Six sockets, each with a LCD-Screen and a camera on top and arranged in a hexagon, facing inwards. The spectator, upon entering the circle can see himself – from behind. And you may try as much as you want, if you look into one of the screens, you will already have turned away.
Black Holes, in Einsteins theory of relativity, are reputed to bend light to the extent that being inside, you’d see yourself from behind. With Jens Kull, it’s not only light which is bent, but time as well. Because you only see yourself from behind, you literally see yourself already walking away. „Vergangene Gegenwart“ (2006) illustrates a moment from the past.
What happens in any given moment? How do we perceive what has happened? And to what extent can we take influence on our past? This piece confronts us with two basic uncertainties of daily life: one, we can never see ourselves walking away. Two, we cannot change the past nor can we look into the past. And nevertheless, every moment that we experience in the present is past already.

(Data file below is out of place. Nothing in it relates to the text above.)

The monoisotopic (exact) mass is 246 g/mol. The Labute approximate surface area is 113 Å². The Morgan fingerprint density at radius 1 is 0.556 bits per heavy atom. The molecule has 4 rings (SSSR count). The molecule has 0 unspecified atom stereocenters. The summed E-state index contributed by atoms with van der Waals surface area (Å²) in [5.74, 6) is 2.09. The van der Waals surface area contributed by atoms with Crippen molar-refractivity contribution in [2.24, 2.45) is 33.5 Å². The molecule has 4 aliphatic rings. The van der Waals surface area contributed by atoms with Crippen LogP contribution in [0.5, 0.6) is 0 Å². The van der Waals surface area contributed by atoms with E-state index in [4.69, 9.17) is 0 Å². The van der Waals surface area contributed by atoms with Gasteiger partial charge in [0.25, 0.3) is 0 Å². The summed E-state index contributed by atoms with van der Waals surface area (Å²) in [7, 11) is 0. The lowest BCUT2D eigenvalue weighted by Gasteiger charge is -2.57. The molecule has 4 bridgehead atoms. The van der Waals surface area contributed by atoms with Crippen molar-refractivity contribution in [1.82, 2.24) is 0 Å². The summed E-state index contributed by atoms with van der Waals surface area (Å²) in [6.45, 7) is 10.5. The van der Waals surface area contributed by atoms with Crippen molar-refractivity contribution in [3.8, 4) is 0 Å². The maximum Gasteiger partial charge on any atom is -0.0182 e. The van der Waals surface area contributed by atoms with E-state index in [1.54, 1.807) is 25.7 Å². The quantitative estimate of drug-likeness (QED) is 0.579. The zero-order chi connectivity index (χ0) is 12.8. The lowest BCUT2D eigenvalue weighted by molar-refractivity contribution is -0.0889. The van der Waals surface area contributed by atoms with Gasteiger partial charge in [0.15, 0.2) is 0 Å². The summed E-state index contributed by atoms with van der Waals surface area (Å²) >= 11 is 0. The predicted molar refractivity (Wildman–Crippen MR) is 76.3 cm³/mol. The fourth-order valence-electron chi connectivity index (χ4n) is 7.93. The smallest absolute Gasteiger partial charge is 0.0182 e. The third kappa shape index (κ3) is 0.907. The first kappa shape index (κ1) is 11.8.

The spanish translation of the title (Presente Imperfecto) provided by Jens Kull title, then, adds an interesting level to the German version: „presente imperfecto“ means for one the present already gone by. But in addition, it takes on an imperfect present, a present which is never quite complete as any moment goes by instantly and becomes part of the past. Jens Kull’s piece is thus an installation which demonstrates the futility of the present.
Image courtesy of Jens Kull. All rights reserved.